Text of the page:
Friday, November 15, 2013

Latin Proverbs and Fables Round-Up: November 15

Here is a round-up of today's proverbs and fables - and for previous posts, check out the Bestiaria Latina Blog archives. If you have not downloaded a free PDF copy of Brevissima: 1001 Tiny Latin Poems, it's ready and waiting (my project from summer of 2012); this is the source for the Brevissima poster item below.

HODIE (Roman Calendar): ante diem septimum decimum Kalendas Decembres.

MYTHS and LEGENDS: The art image for today's legend shows The Death of Dido; you can also see the legends for the current week listed together here.


TODAY'S MOTTOES and PROVERBS:

TINY PROVERBS: Today's tiny proverb is: Quaerendo invenietis (English: By seeking, you will find).

3-WORD MOTTOES: Today's 3-word verb-less motto is Animo et fide (English: By means of courage and faith).

ANIMAL PROVERBS: Today's animal proverb is Ars varia vulpi (English: The fox has many a trick).

POLYDORUS: Today's proverb from Polydorus is: Dimittite mortuos sepelire mortuos suos (English: Leave the dead to bury their dead).

PROPER NAME PROVERBS: Today's proper name proverb from Erasmus is e Hercules quidem adversus duos (English: Not even Hercules fights against two at once - in other words, it's best to confront your enemies one at a time; from Adagia 1.5.39).

GREEK PROVERBS: Today's proverb is Πόρρω Διός τε καὶ κεραυνοῦ (English: Far from both Zeus and his thunderbolt... which means it's best to steer clear of the people in power).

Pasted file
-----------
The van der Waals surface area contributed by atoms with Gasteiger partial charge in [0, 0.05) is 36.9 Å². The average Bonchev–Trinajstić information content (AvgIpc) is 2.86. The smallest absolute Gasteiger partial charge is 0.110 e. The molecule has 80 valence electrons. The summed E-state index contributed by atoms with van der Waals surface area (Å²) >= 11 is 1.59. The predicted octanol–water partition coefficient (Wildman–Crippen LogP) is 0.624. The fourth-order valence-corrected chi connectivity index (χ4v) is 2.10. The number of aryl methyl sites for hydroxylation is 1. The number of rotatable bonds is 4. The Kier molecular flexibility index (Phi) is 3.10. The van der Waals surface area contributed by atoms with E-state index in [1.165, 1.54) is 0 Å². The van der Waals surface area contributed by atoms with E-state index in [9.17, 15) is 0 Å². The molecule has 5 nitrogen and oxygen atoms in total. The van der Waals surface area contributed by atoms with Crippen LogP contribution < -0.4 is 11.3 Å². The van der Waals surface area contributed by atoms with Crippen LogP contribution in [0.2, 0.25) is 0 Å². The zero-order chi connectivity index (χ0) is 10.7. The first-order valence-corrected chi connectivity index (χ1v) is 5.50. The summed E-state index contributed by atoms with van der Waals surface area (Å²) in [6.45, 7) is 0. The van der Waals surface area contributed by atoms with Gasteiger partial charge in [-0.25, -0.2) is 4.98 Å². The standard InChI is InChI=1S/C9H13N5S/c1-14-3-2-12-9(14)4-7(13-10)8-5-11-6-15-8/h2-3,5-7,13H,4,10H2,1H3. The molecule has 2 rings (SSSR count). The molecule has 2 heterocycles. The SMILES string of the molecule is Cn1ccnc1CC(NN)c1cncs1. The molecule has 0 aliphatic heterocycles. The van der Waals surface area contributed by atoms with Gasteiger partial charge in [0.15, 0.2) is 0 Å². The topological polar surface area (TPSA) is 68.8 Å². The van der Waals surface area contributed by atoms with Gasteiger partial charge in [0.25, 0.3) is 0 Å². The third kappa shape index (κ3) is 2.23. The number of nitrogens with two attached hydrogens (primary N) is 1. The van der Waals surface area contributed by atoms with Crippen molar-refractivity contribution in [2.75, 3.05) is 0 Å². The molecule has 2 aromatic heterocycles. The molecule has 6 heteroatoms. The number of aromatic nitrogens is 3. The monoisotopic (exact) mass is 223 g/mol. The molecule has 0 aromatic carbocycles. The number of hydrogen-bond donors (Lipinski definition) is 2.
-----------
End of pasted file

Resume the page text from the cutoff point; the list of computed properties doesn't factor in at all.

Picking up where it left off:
BREVISSIMA: The distich poster for today is Non Amo Te. Click here for a full-sized view.


And here are today's proverbial LOLcats:




TODAY'S FABLES:

FABULAE FACILES: The fable from the Fabulae Faciles widget is Sanctus Petrus et Rusticus, a wonderful story about how God helps them that help themselves (this fable has a vocabulary list).

MILLE FABULAE: The fable from the Mille Fabulae et Una widget is Rusticus de Arbore Delapsus, a wonderful story about how to climb a tree without falling out of it.

De Arbore Descendens

GreekLOLz - and Latin and English, too. Below is one of my GreekLOLz; for the individual Greek, Latin and English versions of the graphic, see the blog post: Ἀλκυονίτιδας ἡμέρας ἄγεις. Alcyonis dies agis. You are enjoying Halcyon days.


Myth and Folklore Books. I'm accumulating some book recommendations for the classes I teach and wanted to share them here. Today's book is Moon Lore by Timothy Harley; you can see the table of contents here. This is a free Amazon Kindle eBook, and you don't need a Kindle to read it - you can read Kindle books on any computer or mobile device, or you can use the Amazon Cloud Reader in your browser.




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